I can hardly write another word without mentioning the Great Blogger Fiasco of 2005.
Especially since it is still going on. At least let us hope it’s the only Blogger fiasco of 2005. First the Comment system went down. For one whole day, clicking on the “Leave a Comment” button led down a spiral of despair, an eternity of waiting and watching for the comment box to appear. And this happened so soon after the Big Improvement! So much promise. Blogger popup comment boxes that looked like Haloscan’s, only with pictures! An easy way of reading the post upon which you were commenting, so you could stay on topic, God damnit. Maybe it was just too cool. Maybe the system got overloaded because millions of lurkers saw the coolness and came out of the woodwork, trying to comment on everything, spewing commentary until the servers could no longer stomach another pun, another clever riposte, not one more bon mot, and crashed, to save themselves.
Whatever the reason, the patient seemed dead.
The comment system has been returning to health over the past couple of days, although it still feels like it takes longer for the comment box to arrive than it used to, and whenever the delay is more than 10 seconds (it really shouldn’t be even that long, I don’t care if it is a free service), I am tempted to click on another blog, or even another site completely outside the blogosphere. And thanks for asking, yes, that word still cracks me up.
And now I am reading that Blogger is eating your posts! I’m not sure of the exact manner in which this particular technoabomination is occurring, because so far it hasn’t happened to me, but several of my bloggin’ buddies are writing that Blogger has eaten their posts. I assume this means that carefully researched and constructed gems of journalism are written in the little “Create Post” boxes, only to vanish irretrievably at some point after clicking the “Publish” button. Of course, this could just be the blog writer’s excuse for publishing bad or plagiarized writing. I don’t believe that for a second about anyone that I read, but I’m just saying, you know, it could happen.
Or maybe Blogger really is eating your posts. As I said, It hasn’t happened to me, so I can’t complain, or confirm the glitch, but I would certainly be able to feel the pain, the heartbreak of crafting the perfect post, and then to have it disappear, with no backup. The humanity.
Whatever, the effect seems to be that some blog writers are simply quitting. I don’t mean they just can’t cope with the technical failures. If there’s one thing that almost everyone knows by this stage of the Information Age, it’s that computers crash, and information is lost. We all know how to cope. Go get coffee. Reorganize your desk. Make phone calls (unless you are using a computer-based phone system). Smile apologetically at your customer and wiggle the mouse real fast for a few seconds and say “Gee, the system sure is slow today,” as you look at a screen completely filled with gibberish.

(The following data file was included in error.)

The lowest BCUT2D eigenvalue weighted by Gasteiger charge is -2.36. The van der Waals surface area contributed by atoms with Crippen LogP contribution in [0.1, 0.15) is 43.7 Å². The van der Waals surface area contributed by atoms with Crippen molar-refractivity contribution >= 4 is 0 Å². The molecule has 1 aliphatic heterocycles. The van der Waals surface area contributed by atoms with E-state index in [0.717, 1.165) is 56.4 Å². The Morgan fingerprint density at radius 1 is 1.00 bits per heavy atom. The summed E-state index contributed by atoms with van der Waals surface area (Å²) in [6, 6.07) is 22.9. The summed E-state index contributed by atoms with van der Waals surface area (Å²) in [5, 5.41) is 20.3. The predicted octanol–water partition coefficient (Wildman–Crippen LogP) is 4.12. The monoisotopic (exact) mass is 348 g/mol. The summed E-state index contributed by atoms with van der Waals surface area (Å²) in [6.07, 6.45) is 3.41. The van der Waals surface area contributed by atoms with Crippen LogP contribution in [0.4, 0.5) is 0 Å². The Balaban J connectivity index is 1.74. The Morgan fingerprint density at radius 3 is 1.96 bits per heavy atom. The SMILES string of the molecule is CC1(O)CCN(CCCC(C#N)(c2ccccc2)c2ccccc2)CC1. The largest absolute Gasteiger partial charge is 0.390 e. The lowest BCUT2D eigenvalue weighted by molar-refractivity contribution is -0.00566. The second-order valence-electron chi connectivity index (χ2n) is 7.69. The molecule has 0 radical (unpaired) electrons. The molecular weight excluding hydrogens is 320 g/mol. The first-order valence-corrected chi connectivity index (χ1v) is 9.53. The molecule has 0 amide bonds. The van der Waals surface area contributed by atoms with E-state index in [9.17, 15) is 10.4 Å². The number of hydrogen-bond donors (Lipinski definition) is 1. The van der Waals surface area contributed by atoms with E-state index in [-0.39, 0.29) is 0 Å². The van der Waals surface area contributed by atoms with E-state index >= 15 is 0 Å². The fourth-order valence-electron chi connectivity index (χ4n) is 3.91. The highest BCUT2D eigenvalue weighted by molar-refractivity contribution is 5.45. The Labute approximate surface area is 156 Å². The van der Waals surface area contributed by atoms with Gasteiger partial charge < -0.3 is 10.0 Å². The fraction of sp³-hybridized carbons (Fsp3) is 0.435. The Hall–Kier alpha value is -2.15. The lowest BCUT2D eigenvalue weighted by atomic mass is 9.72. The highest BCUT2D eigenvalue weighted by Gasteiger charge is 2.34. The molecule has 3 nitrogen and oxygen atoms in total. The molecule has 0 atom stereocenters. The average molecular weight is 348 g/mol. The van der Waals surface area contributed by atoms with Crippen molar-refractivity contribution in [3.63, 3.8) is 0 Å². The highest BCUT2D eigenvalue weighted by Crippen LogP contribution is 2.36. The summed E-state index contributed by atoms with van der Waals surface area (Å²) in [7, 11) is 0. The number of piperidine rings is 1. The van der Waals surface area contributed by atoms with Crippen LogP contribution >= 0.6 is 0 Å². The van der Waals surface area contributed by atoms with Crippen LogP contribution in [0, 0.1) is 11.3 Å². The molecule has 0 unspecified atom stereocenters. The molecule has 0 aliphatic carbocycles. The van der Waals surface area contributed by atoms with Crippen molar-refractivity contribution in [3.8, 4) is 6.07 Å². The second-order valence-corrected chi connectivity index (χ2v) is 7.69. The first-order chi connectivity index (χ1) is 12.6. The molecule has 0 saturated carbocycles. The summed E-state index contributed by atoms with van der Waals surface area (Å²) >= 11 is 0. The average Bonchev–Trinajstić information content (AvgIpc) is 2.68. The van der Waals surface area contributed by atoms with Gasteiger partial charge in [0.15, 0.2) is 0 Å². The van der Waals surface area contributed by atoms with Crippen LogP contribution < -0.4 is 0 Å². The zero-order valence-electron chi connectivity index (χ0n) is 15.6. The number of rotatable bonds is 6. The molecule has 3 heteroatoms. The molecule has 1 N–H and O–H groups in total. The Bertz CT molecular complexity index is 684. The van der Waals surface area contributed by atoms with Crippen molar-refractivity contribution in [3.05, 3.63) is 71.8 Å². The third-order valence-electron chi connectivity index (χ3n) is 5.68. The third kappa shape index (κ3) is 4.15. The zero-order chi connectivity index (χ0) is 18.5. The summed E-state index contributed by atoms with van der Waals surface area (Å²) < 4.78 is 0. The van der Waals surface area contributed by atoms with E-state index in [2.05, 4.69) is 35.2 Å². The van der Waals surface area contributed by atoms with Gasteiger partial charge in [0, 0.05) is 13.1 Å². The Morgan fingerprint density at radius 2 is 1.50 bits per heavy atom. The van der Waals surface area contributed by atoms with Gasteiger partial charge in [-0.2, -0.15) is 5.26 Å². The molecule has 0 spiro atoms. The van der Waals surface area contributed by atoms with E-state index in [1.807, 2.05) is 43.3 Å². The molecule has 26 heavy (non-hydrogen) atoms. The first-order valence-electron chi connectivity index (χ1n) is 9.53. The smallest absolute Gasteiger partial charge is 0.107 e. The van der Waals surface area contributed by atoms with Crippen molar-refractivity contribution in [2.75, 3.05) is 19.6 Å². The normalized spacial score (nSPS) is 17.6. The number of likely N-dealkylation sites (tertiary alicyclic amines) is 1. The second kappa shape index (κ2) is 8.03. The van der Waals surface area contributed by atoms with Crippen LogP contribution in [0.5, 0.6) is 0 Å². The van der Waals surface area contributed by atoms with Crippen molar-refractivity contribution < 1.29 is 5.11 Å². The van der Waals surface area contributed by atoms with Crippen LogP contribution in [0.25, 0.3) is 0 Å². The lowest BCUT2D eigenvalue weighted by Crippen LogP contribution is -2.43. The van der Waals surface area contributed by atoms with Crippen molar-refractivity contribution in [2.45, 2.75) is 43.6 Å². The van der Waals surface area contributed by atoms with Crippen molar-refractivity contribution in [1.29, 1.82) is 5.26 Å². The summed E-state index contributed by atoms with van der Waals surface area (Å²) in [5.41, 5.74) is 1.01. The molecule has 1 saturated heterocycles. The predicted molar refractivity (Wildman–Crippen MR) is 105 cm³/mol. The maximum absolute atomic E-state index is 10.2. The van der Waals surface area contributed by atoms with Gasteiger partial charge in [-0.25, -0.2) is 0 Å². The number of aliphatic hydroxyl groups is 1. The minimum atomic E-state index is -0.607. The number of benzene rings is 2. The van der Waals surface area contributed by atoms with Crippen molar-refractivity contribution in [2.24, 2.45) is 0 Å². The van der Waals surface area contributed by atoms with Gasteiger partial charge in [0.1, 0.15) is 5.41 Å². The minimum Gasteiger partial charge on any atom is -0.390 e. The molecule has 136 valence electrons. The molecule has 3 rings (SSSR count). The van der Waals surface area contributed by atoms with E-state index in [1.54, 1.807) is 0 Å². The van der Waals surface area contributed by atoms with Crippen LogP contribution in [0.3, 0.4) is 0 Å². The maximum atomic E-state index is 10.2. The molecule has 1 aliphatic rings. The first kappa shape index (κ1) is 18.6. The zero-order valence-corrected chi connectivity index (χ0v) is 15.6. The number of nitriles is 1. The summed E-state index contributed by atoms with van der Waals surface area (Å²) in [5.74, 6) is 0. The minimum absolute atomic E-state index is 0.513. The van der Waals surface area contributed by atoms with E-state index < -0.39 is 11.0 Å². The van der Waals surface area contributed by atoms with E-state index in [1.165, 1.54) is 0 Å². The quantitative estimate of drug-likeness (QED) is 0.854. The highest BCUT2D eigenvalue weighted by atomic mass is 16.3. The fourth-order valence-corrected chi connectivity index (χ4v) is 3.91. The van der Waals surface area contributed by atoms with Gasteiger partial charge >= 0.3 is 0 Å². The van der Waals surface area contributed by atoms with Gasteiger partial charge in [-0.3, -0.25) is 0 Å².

No, it’s not the inability to cope. It’s probably that some writers have been feeling guilty about all the time they are devoting to their blogs. Time that, by any normal measure, is completely wasted. The time spent putting together their posts, thinking about their posts, checking their stats, replying to comments, commenting on other blogs, returning to those to see if their comments have been replied to, or even referred to, looking upon everything that happens in your life as a potential blog topic.
A few days of the system not working right, and these folks are outta here.
Frankly, I don’t blame them. This is an entertaining pasttime at first. I know, I know, it’s a writing excercise. OK, I’ll give you that. But you could write longhand at a park bench, or even on a computer at a park bench, and not post it on the internet. If you’re posting what you did on Friday night after your last final exam, you are probably not practicing your writing technique. You are probably entertaining yourself. The bloggers I read are entertaining me, of course, and maybe a lot of others. But if you find yourself getting sucked into Blogging Madness, all but abandoning your job and your family and traveling the path of solitary obsession, well, hey, welcome to my world.
A break in the action, so to speak, is just what a lot of blog writers must have needed to come out of the ether and make another grab for that elusive je ne sais quoi that we call reality. OK, I’m getting all tangled up trying to be clever here, but what I’m saying is just that some of those whom I have come to think of as “bloggin’ buddies” (only because I read their blogs, and I think they read mine) are stopping their blogs. It’s none of my business why they are doing this, but since I have let then into my mind and heart over the past several months I can’t help feeling a little pang of regret with each one who writes that final post: “Dear friends, I can’t do this any more. You have seen the last of me here. I go now to other things, where you don’t get to follow.” I prefer Holly’s method. She just stopped writing, and didn’t even delete her blog.
But now that I’ve started thinking about it, the Final Post seems like an irresistible grand gesture. How many actors work all their lives for the chance to make an exit speech? To leave the scene and be truly missed (one imagines), while at the same time summing up the meaning of life for all who remain? What glory! I am starting my final post tonight. It may take a long time to finish, and in the meantime I will continue putting up frequent but lesser essays here, especially the always popular “What If You Were Tied Spreadeagle to the Bed?” variety. But all the time in the background I will be working feverishly on my Grand Gesture, the Final Post to end all Final Posts. Or at least this blog.
Don’t hold your breath. These things take time.